BGN works to feature strong, unique content from writers who…
Written by: Keshia McEntire
In many popular science fiction and fantasy worlds, characters are more likely to encounter dragons or get sucked into parallel universes than to meet a Black woman. Indie author and YouTuber Jasmine Shea Townsend created an online community to help remedy that problem.
Townsend was drawn to science fiction and fantasy stories from a young age; enchanted by castles, princesses, dystopian societies and new worlds to explore. Following the blueprints of the magical worlds illustrated in Harry Potter, Lord of the Rings and classic Disney flicks, she started writing her own stories in elementary school.
Despite the fact that Townsend is African-American, the majority of the characters she created were white. As a child and teen, the message Townsend received while watching fantasy flicks and reading her favorite books was that girls who looked liked her were not considered desirable enough to be included.
“As I was growing up, I just thought fantasy characters were supposed to be white, so when I wrote my own fantasy stories, the characters were mainly white,” explained Townsend, who remembers creating Elves with pale skin and long blond hair. “When I was in the latter half of my teen years and started including Black female characters, there would only be one of them. As I get older, I became more and more aware of what it means to be a Black woman and I feel like it’s my duty as a writer to include some of that into my work.”
After making the conscious decision to tell stories that not only include but celebrate Black women, Townsend created the online community “Black Girls Belong in Fantasy and Science Fiction” to share photos, artwork, and cosplay of Black women in fiction and literature while cultivating discussions about diversity in media.
“I created [the Facebook page] after seeing a Theresa Fractale photoshoot,” said Townsend. “She was dressed as an elf, posing with wolves, and I was just talking to someone about how I wished there were elves that looked like me. Seeing her in those photos really made me think, ‘There’s got to be more Black girl fantasy art out there somewhere; Black girl elves, mermaids, fairies, princesses. I’m going to find them and share them with as many people as I can.’”
Townsend has been successful in achieving that goal. Currently, her Facebook community has over 800 followers. She also runs a smaller community for Black writers of science fiction and fantasy to help them perfect their craft, allowing creatives to find critique partners for their work and get advice from other writers. She hopes her efforts will lead to Black women finding themselves represented in science fiction and fantasy as both creators and consumers.
“Representation is important. It helps shape how we see ourselves and how others see us. If we’re not represented at all, that sends a damaging message,” said Townsend. “Black women creators are just as important because I’m sick of seeing Black female characters misrepresented in shows because the writing team has no Black women. Having Black men writers and non-Black women of color writers is not the same as having Black women writers. This is exactly the reason why we are represented with the same harmful stereotypes, or we just don’t get to be represented at all.”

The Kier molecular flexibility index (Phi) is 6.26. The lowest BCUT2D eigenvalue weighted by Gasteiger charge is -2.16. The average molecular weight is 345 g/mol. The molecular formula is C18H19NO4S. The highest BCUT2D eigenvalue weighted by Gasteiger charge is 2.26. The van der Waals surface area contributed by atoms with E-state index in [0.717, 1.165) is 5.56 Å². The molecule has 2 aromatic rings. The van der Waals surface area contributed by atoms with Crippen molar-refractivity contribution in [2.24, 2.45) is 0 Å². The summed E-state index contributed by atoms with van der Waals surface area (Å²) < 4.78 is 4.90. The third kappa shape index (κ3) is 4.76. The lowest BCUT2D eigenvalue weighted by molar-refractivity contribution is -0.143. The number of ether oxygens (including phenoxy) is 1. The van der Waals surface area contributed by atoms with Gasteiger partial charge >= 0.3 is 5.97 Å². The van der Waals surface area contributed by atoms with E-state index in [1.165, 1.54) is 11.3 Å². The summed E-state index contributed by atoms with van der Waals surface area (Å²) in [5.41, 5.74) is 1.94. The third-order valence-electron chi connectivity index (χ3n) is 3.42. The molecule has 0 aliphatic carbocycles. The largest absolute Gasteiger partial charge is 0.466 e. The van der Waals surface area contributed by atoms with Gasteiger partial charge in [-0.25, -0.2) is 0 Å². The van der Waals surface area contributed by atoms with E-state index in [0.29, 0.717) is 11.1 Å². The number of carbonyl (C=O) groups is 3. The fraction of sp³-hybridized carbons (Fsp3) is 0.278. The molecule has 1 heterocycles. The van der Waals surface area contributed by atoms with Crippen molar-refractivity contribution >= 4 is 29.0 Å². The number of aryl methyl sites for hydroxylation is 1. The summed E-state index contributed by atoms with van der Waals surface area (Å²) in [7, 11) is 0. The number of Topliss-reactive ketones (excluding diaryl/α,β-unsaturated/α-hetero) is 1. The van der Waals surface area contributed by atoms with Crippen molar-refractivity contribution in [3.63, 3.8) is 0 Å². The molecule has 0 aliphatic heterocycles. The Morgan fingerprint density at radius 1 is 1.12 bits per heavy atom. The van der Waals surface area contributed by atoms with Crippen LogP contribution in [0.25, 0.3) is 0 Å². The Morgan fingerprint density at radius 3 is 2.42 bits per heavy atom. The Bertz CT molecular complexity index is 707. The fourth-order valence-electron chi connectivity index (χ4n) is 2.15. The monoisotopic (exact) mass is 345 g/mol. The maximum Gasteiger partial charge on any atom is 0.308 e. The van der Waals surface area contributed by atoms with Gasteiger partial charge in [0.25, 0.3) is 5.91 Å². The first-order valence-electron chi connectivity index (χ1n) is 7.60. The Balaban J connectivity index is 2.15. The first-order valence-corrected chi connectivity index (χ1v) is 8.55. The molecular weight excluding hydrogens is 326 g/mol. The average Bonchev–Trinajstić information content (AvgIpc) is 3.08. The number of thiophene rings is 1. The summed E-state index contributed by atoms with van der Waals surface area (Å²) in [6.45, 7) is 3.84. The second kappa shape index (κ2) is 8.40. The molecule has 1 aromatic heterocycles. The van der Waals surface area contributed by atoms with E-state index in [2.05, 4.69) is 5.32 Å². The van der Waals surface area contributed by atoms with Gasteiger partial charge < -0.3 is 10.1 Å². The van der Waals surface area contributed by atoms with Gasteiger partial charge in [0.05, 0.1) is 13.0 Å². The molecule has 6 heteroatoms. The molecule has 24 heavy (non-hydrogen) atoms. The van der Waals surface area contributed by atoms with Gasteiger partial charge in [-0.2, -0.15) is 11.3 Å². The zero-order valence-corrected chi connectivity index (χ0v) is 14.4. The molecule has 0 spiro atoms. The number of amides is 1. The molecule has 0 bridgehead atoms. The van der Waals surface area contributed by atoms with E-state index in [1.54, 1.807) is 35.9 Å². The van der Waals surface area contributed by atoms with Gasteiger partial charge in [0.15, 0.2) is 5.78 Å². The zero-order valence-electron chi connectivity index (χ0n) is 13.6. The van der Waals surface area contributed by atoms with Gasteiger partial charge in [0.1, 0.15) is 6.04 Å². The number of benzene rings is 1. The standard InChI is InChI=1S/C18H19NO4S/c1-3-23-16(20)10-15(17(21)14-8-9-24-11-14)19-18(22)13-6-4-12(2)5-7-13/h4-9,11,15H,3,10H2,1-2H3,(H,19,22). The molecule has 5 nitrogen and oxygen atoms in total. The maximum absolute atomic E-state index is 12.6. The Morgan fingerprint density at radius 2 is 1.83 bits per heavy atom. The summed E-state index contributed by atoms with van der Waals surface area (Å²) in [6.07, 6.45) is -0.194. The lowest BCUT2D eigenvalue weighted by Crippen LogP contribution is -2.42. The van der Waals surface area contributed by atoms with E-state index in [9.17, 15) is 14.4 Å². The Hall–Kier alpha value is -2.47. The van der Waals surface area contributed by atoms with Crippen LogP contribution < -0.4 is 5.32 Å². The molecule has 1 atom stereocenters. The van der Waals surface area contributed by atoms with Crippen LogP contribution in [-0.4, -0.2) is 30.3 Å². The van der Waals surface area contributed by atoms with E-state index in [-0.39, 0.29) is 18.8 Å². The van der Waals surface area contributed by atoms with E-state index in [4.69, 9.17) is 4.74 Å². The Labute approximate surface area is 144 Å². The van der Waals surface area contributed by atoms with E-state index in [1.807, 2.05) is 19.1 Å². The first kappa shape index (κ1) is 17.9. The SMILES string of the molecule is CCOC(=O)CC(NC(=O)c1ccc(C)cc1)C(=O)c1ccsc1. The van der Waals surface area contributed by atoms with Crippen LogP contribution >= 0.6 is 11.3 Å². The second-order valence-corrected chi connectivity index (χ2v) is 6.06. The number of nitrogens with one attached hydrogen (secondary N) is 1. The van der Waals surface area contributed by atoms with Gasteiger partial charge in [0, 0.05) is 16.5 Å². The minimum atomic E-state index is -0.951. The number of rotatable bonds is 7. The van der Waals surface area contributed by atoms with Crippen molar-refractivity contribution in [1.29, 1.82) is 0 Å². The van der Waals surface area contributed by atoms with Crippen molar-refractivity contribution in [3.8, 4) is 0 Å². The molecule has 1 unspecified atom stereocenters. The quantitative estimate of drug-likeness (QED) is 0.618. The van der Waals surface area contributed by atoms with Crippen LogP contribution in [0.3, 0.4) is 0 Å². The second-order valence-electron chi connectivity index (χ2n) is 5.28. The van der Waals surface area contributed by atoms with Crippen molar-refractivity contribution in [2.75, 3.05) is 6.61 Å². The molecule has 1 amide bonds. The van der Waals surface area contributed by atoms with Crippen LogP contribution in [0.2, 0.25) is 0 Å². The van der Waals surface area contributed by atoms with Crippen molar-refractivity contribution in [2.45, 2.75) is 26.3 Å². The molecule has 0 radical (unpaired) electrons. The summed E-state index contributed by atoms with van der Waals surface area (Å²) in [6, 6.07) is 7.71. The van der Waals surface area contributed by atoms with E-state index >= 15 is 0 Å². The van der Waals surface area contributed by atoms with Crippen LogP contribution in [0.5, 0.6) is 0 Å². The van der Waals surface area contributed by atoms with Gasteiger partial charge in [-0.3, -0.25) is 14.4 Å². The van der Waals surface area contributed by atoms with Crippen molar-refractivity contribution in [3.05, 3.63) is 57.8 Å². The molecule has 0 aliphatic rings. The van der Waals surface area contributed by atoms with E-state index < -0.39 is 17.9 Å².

She is aware that there is pushback from recent moves to diversify fantasy and science fiction. There is no shortage of angry internet trolls announcing their displeasure whenever a Black person is cast as one of their favorite fantasy characters in a flick. Even Marvel’s VP of Sales, David Gabriel, once blamed poor sales on diversity, stating “People didn’t want any more diversity, they didn’t want female characters out there.”
Townsend thinks the foundation that these prejudices are built upon is false.
“A lot of people say Black people didn’t exist in this or that setting, but we did, in many cases!” she said. “Black people appear in paintings from Medieval and Renaissance Europe.
Shakespeare wrote Othello, the title character of which was a Black man. Queen Victoria herself adopted a Yoruba princess, Sara Forbes Bonetta. I could go on.”
I want to do away with the silly notion that Black girls don’t like fantasy or science fiction. I want to dispel the idea that we can’t be sci-fi tech geniuses or delicate fairy princesses. Not every elf needs to resemble Tolkien’s Nordic ideal. Afrocentric fantasy and science fiction exists, and it can be just as cool and just as beautiful.”
Find “Black Girls Belong in Fantasy and Science Fiction” on Facebook here. (link: https://www.facebook.com/BGBFS/) and “Black Girls Belong in Fantasy and Science Fiction Writers Society” here (link: https://www.facebook.com/groups/BGBFSWS/).
Keshia McEntire is a freelance writer from Indianapolis, IN who shares community news at heartbeatindy.com. Her nerdy interests include collecting more books than she could ever read and continuing to play Skyrim eight years after the game’s release. You can find her on Twitter at @keshiamc12.
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